Friday, January 14, 2005

This week in law and policy

Each week, I'll be posting a brief rundown of some of the week's major law and policy developments. Comments welcome!

Supreme Court decides US v. Booker and US v. Fanfan

From the SCOTUS Blog: "The Supreme Court ruled today that the Sixth Amendment, as interpreted by the Court's ruling in Blakely v. Washington, does apply to the federal Sentencing Guidelines. Justice Stevens, writing for a 5-4 majority, established that basic constitutional point. But, in a separate opinion written by Justice Breyer for a different 5-4 majority, the impact of the Stevens' opinion is merely that the Guidelines can no longer be mandatory, although judges must consult them, subject to an appeals court's review based on a standard of 'reasonableness.'" For more, see http://www.goldsteinhowe.com/blog/.

Death penalty for minors?

The only decision remaining from the October session is Roper v. Simmons, which will determine the constitutionality of the death penalty for minors. The United States currently stands alone as the only nation in the world that still actively executes minors.

Stickers singling out evolution as a "theory" not permissible, federal court rules

In a case filed by the ACLU of Georgia and concerned parents, a federal court has ruled that stickers identifying evolution as a "theory" to be studied critically are unconstitutional. Because creationism (or "intelligent design") is currently the only viable alternative to evolution, the sticker unfairly advocates religion, the judge ruled. Additionally, the stickers single out evolution as a "theory," though the curriculum presents hundreds of scientific theories (like gravitation and relativity) without informing students that they should be evaluated critically. Read more at http://www.nytimes.com/aponline/national/AP-Evolution-Stickers.html.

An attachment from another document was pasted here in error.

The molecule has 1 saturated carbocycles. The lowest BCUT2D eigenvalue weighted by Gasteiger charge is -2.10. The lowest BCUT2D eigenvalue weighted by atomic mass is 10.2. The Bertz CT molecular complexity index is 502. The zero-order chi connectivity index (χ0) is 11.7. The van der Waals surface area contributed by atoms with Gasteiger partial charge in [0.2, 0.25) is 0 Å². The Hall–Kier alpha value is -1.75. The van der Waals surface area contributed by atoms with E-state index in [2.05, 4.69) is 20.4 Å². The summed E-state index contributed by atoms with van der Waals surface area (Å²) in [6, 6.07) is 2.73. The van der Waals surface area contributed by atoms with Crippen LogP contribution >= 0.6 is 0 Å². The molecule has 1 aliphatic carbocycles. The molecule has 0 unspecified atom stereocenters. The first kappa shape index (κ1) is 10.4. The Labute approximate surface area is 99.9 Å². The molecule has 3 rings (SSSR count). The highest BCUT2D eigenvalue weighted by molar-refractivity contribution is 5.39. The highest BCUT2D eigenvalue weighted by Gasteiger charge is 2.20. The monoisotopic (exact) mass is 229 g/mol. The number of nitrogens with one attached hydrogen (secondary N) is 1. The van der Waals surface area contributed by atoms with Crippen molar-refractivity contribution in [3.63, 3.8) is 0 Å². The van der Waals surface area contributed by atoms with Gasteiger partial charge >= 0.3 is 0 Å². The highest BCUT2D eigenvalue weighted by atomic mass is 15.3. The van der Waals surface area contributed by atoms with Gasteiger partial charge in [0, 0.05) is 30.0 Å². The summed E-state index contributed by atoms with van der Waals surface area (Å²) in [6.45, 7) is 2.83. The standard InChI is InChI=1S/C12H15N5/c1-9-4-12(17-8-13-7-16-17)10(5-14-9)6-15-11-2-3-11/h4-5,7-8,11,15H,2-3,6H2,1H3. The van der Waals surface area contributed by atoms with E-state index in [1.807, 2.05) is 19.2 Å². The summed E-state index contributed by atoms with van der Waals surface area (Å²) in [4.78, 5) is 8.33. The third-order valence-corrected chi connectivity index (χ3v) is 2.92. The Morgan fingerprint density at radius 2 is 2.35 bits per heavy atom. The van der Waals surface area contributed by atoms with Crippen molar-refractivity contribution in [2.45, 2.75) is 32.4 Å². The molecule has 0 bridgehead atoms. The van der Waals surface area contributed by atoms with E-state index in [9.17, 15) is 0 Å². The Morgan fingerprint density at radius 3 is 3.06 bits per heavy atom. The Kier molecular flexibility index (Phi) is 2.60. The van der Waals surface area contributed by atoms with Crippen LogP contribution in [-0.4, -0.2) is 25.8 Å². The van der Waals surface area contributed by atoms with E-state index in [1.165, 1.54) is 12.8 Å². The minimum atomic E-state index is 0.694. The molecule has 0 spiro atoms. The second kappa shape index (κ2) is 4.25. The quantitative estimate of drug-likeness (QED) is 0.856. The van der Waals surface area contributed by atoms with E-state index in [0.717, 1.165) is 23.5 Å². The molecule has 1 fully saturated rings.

Defense rests in trial of Spec. Graner; Justice Dept. opens abuse investigation

The defense concluded its case in the first contested court-martial to follow allegations of prisoner abuse at Abu Ghraib Prison in Iraq. While the prosecution presented Spec. Mark Graner as a maverick who refused to follow orders and exceeded his authority--and military policy--by abusing detainees, the defense claimed that Graner was following orders. In a related development, the Justice Department has opened a major investigation into FBI reports of detainee abuse in both Guantanamo Bay and Iraq. The investigation was prompted in part by the ACLU's successful FOIA lawsuit, which released more than 20,000 documents relating to prisoner abuse. The Justice Department's inquiry follows a military inquiry already in progress. Human Rights Watch criticized the proceedings, arguing that a special prosecutor should be appointed to maintain the objectivity and credibilty of the investigation.


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